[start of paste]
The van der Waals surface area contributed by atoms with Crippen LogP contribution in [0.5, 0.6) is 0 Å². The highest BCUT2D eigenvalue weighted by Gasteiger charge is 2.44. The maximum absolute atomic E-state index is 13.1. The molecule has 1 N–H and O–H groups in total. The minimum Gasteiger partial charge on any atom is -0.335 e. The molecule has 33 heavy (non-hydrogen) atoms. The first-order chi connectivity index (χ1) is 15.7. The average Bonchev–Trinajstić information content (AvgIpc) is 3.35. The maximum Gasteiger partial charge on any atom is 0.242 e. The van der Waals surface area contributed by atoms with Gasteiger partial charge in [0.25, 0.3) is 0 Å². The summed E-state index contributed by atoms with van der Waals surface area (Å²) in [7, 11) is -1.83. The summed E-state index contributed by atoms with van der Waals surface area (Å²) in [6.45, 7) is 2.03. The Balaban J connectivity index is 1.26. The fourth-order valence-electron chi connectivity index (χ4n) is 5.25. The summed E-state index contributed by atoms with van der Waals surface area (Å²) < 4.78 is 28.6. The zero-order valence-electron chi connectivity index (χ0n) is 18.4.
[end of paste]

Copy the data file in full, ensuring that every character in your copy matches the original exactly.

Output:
The van der Waals surface area contributed by atoms with Crippen LogP contribution in [0.5, 0.6) is 0 Å². The highest BCUT2D eigenvalue weighted by Gasteiger charge is 2.44. The maximum absolute atomic E-state index is 13.1. The molecule has 1 N–H and O–H groups in total. The minimum Gasteiger partial charge on any atom is -0.335 e. The molecule has 33 heavy (non-hydrogen) atoms. The first-order chi connectivity index (χ1) is 15.7. The average Bonchev–Trinajstić information content (AvgIpc) is 3.35. The maximum Gasteiger partial charge on any atom is 0.242 e. The van der Waals surface area contributed by atoms with Gasteiger partial charge in [0.25, 0.3) is 0 Å². The summed E-state index contributed by atoms with van der Waals surface area (Å²) in [7, 11) is -1.83. The summed E-state index contributed by atoms with van der Waals surface area (Å²) in [6.45, 7) is 2.03. The Balaban J connectivity index is 1.26. The fourth-order valence-electron chi connectivity index (χ4n) is 5.25. The summed E-state index contributed by atoms with van der Waals surface area (Å²) < 4.78 is 28.6. The zero-order valence-electron chi connectivity index (χ0n) is 18.4.